I suspect that Sebastian is pretty swamped writing two blogs (NBA Playbook has to be the most labor-intensive blog in the network I'd imagine, given the nature of the content). As we speak, I'm in the midst of an interview with Eddy Rivera from our network Orlando Magic affiliate, so he should be able to tell us some more about Lee, having watched him through the Magic's Finals run.

  • Bob Schmidt

    Exhaustive stat analysis and teams creating just exactly the right type of opportunity for individual success aside, there is one fact that is inescapable between Lee and Ariza. (not the salary difference)

    Trevor Ariza just completed his 6th year playing in the NBA. Courtney Lee has TWO seasons under his belt. Somehow, Ariza still forgets to set his feet before shooting. His errors in judgement seem to never end, and 6 years of coaching and playing have apparently not “fixed” his game. Lee has not yet shown everything that he may be in the NBA. From a coaching viewpoint, I'd far rather work with Lee because he is hopefully open to learning. Either Trevor thinks that he already knows it all, or may be uncoachable. BB IQ?

    I wish Ariza all the success in the world in NO. But, if he doesn't pull up his PER to at least average over there, they will be disappointed just as we were here in Houston. From a chemistry viewpoint only I like this exchange of players. If Lee proves to be coachable, in addition to being more economical this trade will end up being viewed as a really good move by Morey and the Rox.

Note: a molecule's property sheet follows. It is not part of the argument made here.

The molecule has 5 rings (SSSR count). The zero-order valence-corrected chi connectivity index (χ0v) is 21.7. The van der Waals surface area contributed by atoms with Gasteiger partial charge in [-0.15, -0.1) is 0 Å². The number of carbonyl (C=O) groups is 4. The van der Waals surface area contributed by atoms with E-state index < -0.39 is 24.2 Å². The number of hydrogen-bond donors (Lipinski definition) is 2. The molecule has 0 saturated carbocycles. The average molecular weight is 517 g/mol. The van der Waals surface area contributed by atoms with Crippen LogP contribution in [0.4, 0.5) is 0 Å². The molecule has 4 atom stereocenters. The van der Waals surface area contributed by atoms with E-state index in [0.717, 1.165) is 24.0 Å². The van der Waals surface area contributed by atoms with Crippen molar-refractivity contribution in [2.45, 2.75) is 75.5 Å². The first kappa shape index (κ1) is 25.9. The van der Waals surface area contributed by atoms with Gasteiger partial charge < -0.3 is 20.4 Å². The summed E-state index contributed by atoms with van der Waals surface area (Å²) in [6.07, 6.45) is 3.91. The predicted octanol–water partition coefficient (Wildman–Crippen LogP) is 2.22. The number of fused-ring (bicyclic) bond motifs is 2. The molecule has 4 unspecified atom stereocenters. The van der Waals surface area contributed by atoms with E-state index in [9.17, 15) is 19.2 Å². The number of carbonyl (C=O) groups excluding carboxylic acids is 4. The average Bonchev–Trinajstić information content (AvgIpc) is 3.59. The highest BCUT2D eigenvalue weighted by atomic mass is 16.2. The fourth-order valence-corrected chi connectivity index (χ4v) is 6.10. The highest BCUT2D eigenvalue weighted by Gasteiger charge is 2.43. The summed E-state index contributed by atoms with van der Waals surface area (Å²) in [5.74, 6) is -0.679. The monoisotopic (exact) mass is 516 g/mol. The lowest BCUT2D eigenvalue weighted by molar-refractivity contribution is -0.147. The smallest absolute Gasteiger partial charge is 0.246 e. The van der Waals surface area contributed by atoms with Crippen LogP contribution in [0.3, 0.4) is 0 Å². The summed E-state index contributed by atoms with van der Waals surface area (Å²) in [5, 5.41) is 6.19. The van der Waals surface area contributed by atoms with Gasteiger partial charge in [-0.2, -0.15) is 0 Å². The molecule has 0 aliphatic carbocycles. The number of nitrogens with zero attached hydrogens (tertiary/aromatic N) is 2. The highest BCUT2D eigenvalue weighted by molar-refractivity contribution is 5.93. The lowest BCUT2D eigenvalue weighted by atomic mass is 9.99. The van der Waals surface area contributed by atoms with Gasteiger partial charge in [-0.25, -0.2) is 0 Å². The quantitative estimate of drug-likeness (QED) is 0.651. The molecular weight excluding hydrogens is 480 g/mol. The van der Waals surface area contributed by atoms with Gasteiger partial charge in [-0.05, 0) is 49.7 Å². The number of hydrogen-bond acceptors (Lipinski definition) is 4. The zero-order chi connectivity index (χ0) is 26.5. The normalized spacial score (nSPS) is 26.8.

• Patrick Lee

    Another thought — the Rockets had trouble competing in trades since their expiring contracts weren't as valuable as trade exceptions. Now he has a big one in his stash. So now he has a big trade exception, multiple expiring contracts, young up & coming players, and multiple draft picks. Hopefully he can turn some of those chips into a superstar….

  • david a

    Rahat, I keep hearing that the trade exception the Rockets received as part of this trade will help the Rockets in acquiring a star player. How does this work exactly? I was under the impression that a trade exception couldn't be added to another trade. In other words, we could trade $10 million dollars in salaries for $12.5 million in salaries (125%) but not $12.5 million + the trade exception. I'm sure I'm missing something obvious here.

  • Jodorowsky

    One of the things I love about Morey and maybe I'm wrong, but it seems like, compared to pretty much every other person in sports, he has no problem admitting to himself that he's made a mistake and then going about correcting it as quickly as possible. Unlike someone like Dolan who is just so hard headed that he'll keep trying to bring back someone like Isiah Thomas, almost trying to prove to everyone else that they're the ones who are wrong and then damaging the team in the process.

  • Karl2k3

    Wow Rockets fans got the short end of the stick as far as this post is concerned. Thanks Pruiti for telling us very little about Lee. The other guys gave much more detailed analysis of their outgoing players.

    I don't know a whole lot about Lee myself, but I do watch a lot of playoff basketball every year instead of only the Rockets games and I remember Lee leaving an impression on me while with the Magic. I specifically remembering noticing the rookie make a few big plays in the Finals and thinking he is a starter, championship caliber role player in this league. Here's to hoping this comes true for him with Houston.